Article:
Portland Jazz Festival a hit

The Portland Jazz Festival has been a resounding success so far. The festival, which will run until Feb. 26, has brought what seems like an unending series of big name jazz performers to the city. And the festival itself has done a terrific job of making the event as accessible to broke college students as it is to fat-pocketed Westsiders.

Pianist McCoy Tyner gave what was perhaps the finest concert of the event thus far, playing an 80-minute set at the Hilton Grand Ballroom last Friday evening to an eager, packed house. Backed by a drummer and a bassist, and then joined onstage by Ravi Coltrane for four songs, Tyner wowed those in attendance as he ran through everything from Thelonius Monk’s “Straight, No Chaser,” to a number of self-penned tracks from his own storied solo career. In a daring, uncompromising set, Tyner and his band improvised melody upon melody, creating a soulful, triumphant sound that melded triumph with melancholia.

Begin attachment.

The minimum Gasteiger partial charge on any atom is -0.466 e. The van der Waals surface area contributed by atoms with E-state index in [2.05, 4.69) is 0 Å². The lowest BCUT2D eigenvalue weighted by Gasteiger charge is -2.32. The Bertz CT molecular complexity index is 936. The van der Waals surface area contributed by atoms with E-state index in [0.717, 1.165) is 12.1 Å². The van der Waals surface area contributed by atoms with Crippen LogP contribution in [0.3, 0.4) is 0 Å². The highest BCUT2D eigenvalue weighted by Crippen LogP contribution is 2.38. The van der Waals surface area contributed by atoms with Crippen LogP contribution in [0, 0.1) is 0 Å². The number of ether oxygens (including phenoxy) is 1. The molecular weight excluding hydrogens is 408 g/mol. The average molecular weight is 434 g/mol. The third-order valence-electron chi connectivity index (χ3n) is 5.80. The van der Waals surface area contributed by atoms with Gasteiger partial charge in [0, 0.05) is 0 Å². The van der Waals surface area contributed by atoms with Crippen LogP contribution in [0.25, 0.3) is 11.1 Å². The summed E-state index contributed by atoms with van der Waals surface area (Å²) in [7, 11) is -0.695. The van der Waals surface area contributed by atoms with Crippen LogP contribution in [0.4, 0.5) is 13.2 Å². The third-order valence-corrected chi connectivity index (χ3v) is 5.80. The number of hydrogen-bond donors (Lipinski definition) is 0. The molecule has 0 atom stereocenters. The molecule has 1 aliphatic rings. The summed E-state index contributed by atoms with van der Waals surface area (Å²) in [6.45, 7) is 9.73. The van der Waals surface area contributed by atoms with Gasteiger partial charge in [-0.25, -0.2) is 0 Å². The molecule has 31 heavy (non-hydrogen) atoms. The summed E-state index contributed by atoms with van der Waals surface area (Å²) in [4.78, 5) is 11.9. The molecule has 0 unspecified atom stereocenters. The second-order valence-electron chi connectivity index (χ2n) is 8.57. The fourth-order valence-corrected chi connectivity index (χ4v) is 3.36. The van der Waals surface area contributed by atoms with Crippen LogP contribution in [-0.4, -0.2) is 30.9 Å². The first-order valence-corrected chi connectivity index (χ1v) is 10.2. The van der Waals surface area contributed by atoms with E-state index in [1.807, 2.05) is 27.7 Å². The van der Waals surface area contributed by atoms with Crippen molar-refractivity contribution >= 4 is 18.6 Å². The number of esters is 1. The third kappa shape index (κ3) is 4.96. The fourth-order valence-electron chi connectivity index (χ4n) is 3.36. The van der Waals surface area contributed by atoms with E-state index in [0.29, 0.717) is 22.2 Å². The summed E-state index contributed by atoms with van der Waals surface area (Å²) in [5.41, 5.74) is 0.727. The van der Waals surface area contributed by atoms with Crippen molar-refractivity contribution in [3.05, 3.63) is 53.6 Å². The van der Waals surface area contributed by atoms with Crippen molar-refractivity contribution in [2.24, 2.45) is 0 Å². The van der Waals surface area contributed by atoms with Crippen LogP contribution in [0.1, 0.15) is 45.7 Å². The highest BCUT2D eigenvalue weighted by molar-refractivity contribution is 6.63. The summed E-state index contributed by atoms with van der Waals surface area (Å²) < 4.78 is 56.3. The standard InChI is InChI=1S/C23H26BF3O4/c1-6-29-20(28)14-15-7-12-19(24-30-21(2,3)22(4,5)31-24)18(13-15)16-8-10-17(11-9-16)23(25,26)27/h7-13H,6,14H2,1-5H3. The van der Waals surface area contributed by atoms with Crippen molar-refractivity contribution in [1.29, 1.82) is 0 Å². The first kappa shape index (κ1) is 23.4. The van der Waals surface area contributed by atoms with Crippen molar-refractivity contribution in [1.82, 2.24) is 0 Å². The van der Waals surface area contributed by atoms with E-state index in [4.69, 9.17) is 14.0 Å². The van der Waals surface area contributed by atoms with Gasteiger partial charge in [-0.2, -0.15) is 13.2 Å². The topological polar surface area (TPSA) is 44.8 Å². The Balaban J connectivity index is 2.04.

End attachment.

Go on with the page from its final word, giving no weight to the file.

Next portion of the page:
Vocalist Dee Dee Bridgewater, who introduced Tyner, put the importance of the integrity of jazz as both a tradition and an ongoing musical dialogue into sharp words. “Jazz has become about commercialization,” Bridgewater said, to loud cheers. “Record companies have brought jazz down into a mundane formula so that it can be packaged and sold. That’s not jazz.”

Trumpeter Nicholas Payton’s gig at the Crystal Ballroom on Saturday afternoon was also a treat for jazz enthusiasts. With two of his band members absent due to a weather delay and reportedly with only a one-hour notice, Payton saw his lineup filled in by PSU’s own Darrell Grant. Grant, who teaches at PSU and is an integral part of the university’s attempt to broaden its jazz program, more than held his own. In fact, he stole the show. Diving into rhythmic, low-end grooves on his piano, Grant had both the Ballroom and Payton’s band watching in awe.

Lastly, the festival, in coordination with a number of bookstores and PSU, set up a number of free public discussions – involving everyone from Tyner to Stefon Harris to Ravi Coltrane to Bridgewater – that allowed jazz enthusiasts to engage with performers that most had only heard on record before last weekend.

For more information on the Portland Jazz Festival, check www.pdxjazz.com.